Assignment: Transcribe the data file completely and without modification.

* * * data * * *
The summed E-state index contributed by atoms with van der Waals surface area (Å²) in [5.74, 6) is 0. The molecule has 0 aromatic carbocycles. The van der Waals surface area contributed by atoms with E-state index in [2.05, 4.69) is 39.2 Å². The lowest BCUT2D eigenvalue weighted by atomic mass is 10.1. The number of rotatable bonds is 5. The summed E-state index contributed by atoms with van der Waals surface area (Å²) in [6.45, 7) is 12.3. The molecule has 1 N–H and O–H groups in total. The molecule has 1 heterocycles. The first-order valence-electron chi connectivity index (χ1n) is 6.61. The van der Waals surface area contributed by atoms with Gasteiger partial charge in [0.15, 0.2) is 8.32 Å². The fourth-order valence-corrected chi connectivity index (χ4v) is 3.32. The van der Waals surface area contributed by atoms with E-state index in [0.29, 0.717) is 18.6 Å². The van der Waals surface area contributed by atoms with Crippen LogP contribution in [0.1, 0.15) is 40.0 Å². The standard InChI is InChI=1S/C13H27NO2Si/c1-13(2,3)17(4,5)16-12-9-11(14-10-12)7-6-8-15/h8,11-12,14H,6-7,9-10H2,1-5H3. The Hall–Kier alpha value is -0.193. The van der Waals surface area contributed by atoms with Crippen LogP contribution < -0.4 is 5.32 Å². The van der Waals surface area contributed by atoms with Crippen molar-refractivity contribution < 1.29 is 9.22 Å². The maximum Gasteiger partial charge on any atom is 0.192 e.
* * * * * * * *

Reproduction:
The summed E-state index contributed by atoms with van der Waals surface area (Å²) in [5.74, 6) is 0. The molecule has 0 aromatic carbocycles. The van der Waals surface area contributed by atoms with E-state index in [2.05, 4.69) is 39.2 Å². The lowest BCUT2D eigenvalue weighted by atomic mass is 10.1. The number of rotatable bonds is 5. The summed E-state index contributed by atoms with van der Waals surface area (Å²) in [6.45, 7) is 12.3. The molecule has 1 N–H and O–H groups in total. The molecule has 1 heterocycles. The first-order valence-electron chi connectivity index (χ1n) is 6.61. The van der Waals surface area contributed by atoms with Gasteiger partial charge in [0.15, 0.2) is 8.32 Å². The fourth-order valence-corrected chi connectivity index (χ4v) is 3.32. The van der Waals surface area contributed by atoms with E-state index in [0.29, 0.717) is 18.6 Å². The van der Waals surface area contributed by atoms with Crippen LogP contribution in [0.1, 0.15) is 40.0 Å². The standard InChI is InChI=1S/C13H27NO2Si/c1-13(2,3)17(4,5)16-12-9-11(14-10-12)7-6-8-15/h8,11-12,14H,6-7,9-10H2,1-5H3. The Hall–Kier alpha value is -0.193. The van der Waals surface area contributed by atoms with Crippen LogP contribution < -0.4 is 5.32 Å². The van der Waals surface area contributed by atoms with Crippen molar-refractivity contribution < 1.29 is 9.22 Å². The maximum Gasteiger partial charge on any atom is 0.192 e.